No will?

What’s in a will

A will is a legal declaration of a person's wishes for what happens to their estate after death. In Scotland, it should be signed on every page. There can be a lot of information in a will, but generally, the 'highlights' are:

  • who is appointed to carry out the instructions in the will - the executor(s)
  • special arrangements for children and/or pets
  • if any specific items or assets have been left to someone in particular
  • who is due to inherit whatever is left over at the end - these people are called ‘residual beneficiaries

Legal rights of spouses and children

In Scotland, a spouse and any children can never be written out of a will - they are always entitled to their ‘legal rights’.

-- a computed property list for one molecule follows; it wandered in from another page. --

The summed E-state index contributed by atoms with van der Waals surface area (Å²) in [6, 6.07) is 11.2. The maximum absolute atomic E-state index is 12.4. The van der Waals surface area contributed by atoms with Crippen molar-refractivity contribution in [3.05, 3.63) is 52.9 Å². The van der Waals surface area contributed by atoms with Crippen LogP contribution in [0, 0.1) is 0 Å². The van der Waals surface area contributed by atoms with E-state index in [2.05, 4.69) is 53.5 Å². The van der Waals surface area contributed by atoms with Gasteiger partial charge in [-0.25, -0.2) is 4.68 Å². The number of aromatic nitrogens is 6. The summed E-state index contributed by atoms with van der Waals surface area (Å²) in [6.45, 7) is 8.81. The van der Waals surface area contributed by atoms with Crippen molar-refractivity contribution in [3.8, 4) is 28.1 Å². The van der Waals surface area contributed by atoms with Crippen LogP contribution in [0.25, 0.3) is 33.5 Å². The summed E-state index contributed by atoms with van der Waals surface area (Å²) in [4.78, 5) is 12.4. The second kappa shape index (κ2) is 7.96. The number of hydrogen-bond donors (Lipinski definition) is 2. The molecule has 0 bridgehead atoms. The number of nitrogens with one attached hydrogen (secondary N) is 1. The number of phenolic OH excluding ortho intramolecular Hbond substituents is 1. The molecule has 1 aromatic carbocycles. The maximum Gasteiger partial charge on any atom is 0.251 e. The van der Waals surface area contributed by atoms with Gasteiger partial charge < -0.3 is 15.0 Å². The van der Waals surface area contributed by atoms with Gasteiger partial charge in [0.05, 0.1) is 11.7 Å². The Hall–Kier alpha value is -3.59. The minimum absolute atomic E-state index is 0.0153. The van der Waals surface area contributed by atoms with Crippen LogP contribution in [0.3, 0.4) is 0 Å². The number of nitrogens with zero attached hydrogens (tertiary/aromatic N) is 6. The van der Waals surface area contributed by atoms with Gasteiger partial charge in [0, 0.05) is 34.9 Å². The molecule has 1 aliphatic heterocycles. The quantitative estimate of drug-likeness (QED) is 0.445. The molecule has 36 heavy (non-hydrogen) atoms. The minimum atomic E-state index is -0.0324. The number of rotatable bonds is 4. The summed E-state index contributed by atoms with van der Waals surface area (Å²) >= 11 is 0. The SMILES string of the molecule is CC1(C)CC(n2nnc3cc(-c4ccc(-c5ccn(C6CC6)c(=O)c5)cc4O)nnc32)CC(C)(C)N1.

Even if they are provided for in a will, their legal rights may be of higher value. If there is no will, legal rights are dealt with by the rules of intestacy.

Find out more about legal rights

Changing a will

The terms of a will can be changed within 2 years of the death as long as anyone who stands to lose out is in agreement. This can be useful to:

  • reduce a beneficiary’s own future inheritance tax bill
  • change who receives money from the estate (was someone left out?)
  • move the deceased’s assets into a trust
  • clear up any uncertainty over the will
  • reduce other tax liabilities like capital gains and income tax.

You can just write a letter using a government checklist (please check the rules carefully). You may wish to hire a lawyer to help you with this work.

Find out more information about dealing with a death